• Rebecca Letterman

Thoughts From This Therapist: Trauma is a Spectrum Not a Scale

The works in this series will always be the opinion of the writer (me, Rebecca). Therapy and healing is not a one-size-fits-all box, so keep that in mind when reading. Everything in this series will come from my experiences both as a therapist and patient. I hope it gives you insight into different perspectives, and gives me a place to share thoughts on topics I feel are important. Enjoy!



NOTE: This post is discusses trauma. As such, it may be triggering to some folks. Keep that in mind when deciding to read— there’s nothing wrong with putting it down and coming back later.


Today I would like to share with you my theory on trauma being a spectrum not a scale. I will explore what I mean by this and how different people can respond differently to the same events. I wish to explain where these thoughts come from and how shifting your perspective of trauma can help you and those you love. My goal is to normalize talking about trauma no matter what it is.


One of the sayings I hear a lot in therapy and in my personal life is “well this person has it worse so I shouldn’t complain”. Another is “this situation is not as bad as what (insert name here) is going through”. Both of these statements and everything similar to them are very frustrating for me because they invalidate our experiences.


Another thing that I find frustrating is when people talk about Big T(Trauma) and Little t (trauma). I know this is meant to help determine the impact a trauma may have on someone and to normalize talking about things we may not normally consider to be trauma. Yet again I find it very invalidating of one’s experiences.


Because trauma is about one’s perception and response of the event/situation/experience I believe that you cannot necessarily break them down into little and big. What may be little for one is very likely to be big for someone else and vice versa. Therefore I believe that trauma is a spectrum and not a scale.


The trauma spectrum is much like the color spectrum when I picture it. There are no numbers to rate which is higher or lower in a “this one is more damaging than that one” kind of way. Each mark on the spectrum is just different from the rest. One end of the spectrum is not better or worse than the others; they are just different. Some may appear more severe than others; but again this depends on the individual reactions.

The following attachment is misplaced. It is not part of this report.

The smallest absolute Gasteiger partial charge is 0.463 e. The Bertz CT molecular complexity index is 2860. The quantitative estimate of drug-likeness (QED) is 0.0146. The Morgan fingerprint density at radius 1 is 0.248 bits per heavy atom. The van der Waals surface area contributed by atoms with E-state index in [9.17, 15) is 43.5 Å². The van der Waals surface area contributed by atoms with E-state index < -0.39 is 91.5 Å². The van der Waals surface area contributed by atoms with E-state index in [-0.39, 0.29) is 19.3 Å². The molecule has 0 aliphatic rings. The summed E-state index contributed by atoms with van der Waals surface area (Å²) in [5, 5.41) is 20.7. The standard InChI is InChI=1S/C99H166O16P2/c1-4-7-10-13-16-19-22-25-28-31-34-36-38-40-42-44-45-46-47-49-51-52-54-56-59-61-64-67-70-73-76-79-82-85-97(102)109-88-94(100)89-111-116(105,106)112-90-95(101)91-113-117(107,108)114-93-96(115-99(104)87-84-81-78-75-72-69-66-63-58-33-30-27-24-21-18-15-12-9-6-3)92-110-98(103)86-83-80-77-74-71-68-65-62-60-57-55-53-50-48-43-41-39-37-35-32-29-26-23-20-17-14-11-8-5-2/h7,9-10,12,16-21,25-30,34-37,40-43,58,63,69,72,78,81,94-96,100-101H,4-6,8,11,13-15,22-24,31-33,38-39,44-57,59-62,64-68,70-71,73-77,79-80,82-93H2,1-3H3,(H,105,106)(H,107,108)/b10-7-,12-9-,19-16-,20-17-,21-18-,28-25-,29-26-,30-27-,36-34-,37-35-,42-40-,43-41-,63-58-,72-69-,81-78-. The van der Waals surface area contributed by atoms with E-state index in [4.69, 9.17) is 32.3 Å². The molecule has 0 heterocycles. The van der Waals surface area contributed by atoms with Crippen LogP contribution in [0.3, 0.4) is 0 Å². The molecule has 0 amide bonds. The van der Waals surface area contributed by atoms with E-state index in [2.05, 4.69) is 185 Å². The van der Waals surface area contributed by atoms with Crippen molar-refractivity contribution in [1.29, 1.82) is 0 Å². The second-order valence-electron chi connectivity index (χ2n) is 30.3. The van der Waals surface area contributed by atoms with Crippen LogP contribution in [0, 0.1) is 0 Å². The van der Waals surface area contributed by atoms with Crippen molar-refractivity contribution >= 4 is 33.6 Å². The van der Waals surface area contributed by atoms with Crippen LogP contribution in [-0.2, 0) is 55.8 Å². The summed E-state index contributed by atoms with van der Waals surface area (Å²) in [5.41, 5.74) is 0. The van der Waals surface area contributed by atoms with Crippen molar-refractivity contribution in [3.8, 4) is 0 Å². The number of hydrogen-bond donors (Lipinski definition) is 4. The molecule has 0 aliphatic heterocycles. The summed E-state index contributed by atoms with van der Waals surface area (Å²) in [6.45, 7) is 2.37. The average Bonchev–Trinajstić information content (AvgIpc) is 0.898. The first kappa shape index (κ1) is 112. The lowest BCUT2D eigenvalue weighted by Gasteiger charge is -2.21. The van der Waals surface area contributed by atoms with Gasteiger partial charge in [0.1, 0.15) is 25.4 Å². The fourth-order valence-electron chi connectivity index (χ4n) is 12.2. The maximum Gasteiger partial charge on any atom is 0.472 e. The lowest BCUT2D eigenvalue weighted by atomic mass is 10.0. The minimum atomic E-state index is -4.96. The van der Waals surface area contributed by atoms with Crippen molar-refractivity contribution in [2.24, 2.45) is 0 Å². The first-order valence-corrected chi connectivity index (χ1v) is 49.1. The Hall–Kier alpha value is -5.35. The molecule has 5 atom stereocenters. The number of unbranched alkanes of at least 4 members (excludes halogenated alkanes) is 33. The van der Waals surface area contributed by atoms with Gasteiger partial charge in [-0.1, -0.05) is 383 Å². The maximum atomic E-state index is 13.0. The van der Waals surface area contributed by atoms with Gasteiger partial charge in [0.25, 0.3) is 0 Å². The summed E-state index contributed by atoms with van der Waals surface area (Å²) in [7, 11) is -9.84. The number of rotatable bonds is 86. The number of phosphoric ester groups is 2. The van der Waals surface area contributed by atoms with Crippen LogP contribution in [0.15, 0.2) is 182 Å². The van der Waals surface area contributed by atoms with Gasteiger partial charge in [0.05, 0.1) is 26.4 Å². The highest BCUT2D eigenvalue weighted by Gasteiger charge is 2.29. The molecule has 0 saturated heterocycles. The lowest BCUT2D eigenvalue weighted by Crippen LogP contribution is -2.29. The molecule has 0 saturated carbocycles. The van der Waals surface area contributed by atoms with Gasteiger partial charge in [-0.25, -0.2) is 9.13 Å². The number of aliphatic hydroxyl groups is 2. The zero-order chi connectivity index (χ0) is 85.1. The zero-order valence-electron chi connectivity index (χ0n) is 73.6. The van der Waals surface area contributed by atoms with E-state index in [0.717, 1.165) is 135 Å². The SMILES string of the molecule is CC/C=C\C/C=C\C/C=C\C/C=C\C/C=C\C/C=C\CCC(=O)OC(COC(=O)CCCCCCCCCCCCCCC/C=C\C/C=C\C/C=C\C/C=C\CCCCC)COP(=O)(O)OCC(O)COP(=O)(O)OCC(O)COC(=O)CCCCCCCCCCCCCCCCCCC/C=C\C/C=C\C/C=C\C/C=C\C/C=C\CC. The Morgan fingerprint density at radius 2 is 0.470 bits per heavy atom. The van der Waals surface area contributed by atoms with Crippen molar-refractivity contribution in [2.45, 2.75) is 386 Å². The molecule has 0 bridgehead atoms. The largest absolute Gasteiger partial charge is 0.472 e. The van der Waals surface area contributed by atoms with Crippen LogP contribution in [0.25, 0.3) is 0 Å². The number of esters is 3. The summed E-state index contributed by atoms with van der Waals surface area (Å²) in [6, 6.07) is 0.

I often find myself talking through different experiences and reminding others about the trauma spectrum. Another big part of this spectrum is that each person has their own spectrum they are working with. All of us have a trauma spectrum and that is what determines our reactions to certain events. It is also why we may react differently than others because our experiences are very different.


In having these conversations with my kids early on I used the examples of someone breaking a nail and someone losing a family member. For some individuals breaking a nail is traumatic while for others of us it’s daily life. For a lot of people losing family members is traumatic while for a few of us losing said family members helps heal our trauma. It may not make sense and that is okay because everyone is different with different experiences.


When we are able to take a step back and look at trauma as a spectrum we can help ourselves validate our own experiences while also validating the experiences of others. Using a spectrum model for traumatic experiences we are able to acknowledge that each person has their own unique experiences and reactions to what happens in their lives. We are saying “it is ok to feel however you are feeling and have whatever reaction you are having because of what you went through.” This is supportive and kind and accepting of everyone’s different experiences.


Viewing trauma as a spectrum helps everyone feel validated. This view also normalizes being alright with not comparing ourselves to others because we all have our own unique experiences.



What are you thoughts on the spectrum vs. scale idea? Do you have any questions you would like answered? We’d love to hear from you! Let us know by leaving a comment below or tagging us on social media (@therapeutichealingjourney on Instagram and @llctherapeutic on Twitter).



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